From a commonsense point of view, the answer is no. If the world were the way it appears on your retina, the universe would jerk every time you took a step or moved your head. It would disappear every time you blinked. And since the retina receives a flat picture, we'd all be two-dimensional, living in a world of meaningless fragments.
If you think about it, you'll notice that in fact you seldom see an entire object. Half the rocking chair will sit behind the doorframe. Chunks of tree are hidden by picket fence. Yet your mind makes these fragments whole, without giving it a thought. We infer continuity from blink to blink, jerk to jerk. We understand three dimensions so deeply that even when we view an object from an unfamiliar angle--imagine a rocking chair seen through a glass floor--we still know what it is. At a glance, literally in milliseconds, we routinely make sense of what we see.
No computer, however powerful, can perform such marvels. Cameras can easily produce an image of a scene, no problem, but within the image computers cannot even reliably pick out an edge, to decide where one object stops and the next begins.
Do other creatures have vision like ours?
Not precisely, though Old World rhesus monkeys are similar. All creatures have vision adapted to the way they live.
Humans see as much color as three receptor types for color make possible, as do many fish and birds. (Without color vision, the peacock's tail would hardly impress his lady.) We also see detail well, though not as well as do eagles, hawks, and vultures. But dogs and cats live in a world constructed from two color receptors, and cats, nocturnal by nature, see large dim objects better than details. Honeybees are customized for finding flowers (they have not only color vision but short-wave vision), while pigeons are adapted to pecking and guard duty. Having eyes on the sides of their head, these birds see a 340ø surround; 3D vision is limited to where it matters most--right in front of the beak. This list could go on and on.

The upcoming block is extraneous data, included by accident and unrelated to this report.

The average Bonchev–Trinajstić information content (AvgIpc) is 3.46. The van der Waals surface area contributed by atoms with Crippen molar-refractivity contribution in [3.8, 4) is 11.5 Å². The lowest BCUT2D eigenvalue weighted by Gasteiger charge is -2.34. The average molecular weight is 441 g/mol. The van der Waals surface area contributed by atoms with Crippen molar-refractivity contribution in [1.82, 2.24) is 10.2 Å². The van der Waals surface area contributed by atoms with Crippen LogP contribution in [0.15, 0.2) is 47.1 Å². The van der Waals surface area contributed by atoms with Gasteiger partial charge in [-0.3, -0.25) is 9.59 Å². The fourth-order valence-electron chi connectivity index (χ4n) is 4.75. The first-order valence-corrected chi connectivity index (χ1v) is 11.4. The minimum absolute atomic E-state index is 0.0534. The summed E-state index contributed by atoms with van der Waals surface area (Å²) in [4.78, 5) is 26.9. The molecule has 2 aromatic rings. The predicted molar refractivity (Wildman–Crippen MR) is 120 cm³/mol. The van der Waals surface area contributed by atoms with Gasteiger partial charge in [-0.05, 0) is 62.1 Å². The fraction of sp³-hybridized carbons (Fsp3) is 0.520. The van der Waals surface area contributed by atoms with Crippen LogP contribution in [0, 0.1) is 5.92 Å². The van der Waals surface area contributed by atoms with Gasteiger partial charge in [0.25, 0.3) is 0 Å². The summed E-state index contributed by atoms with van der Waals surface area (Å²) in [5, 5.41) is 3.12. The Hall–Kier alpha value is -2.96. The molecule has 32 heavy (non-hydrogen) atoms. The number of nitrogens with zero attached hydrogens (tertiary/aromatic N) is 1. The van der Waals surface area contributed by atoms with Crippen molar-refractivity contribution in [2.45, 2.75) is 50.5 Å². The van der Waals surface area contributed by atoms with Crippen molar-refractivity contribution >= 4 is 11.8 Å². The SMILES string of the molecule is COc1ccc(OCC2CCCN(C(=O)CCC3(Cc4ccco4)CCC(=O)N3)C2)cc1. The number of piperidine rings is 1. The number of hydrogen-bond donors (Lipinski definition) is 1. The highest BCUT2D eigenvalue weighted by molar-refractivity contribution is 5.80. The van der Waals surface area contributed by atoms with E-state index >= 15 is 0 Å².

The major commonality presumably goes back hundreds of millions of years: In all vertebrates and some invertebrates the receptor cells in the retina rely on the same two chemicals: opsin and retinal, otherwise known as vitamin A. That's one reason why vitamin A deficiency is so devastating.
I studied all about rods and cones and corneas in 8th grade. Could you jump ahead to how the system interprets the disjointed jumble we see?
The neat stuff starts in the retina, which is technically part of the brain, only displaced toward the light. However, we can keep the eyeball minimalist.
So: Light energy bounces off each person's personal universe (whatever's out there); enters the eye; and is focused on the retina as an isomorphic (iso = same, morphic = shape) picture of what you see. The image is shaped by some 5 million rods and 100 million cones. These serve much like pixels on a TV screen, because each responds only to photons of a given wavelength and/or brightness. Those that are stimulated go ready, set, fire!--and the picture appears. We see.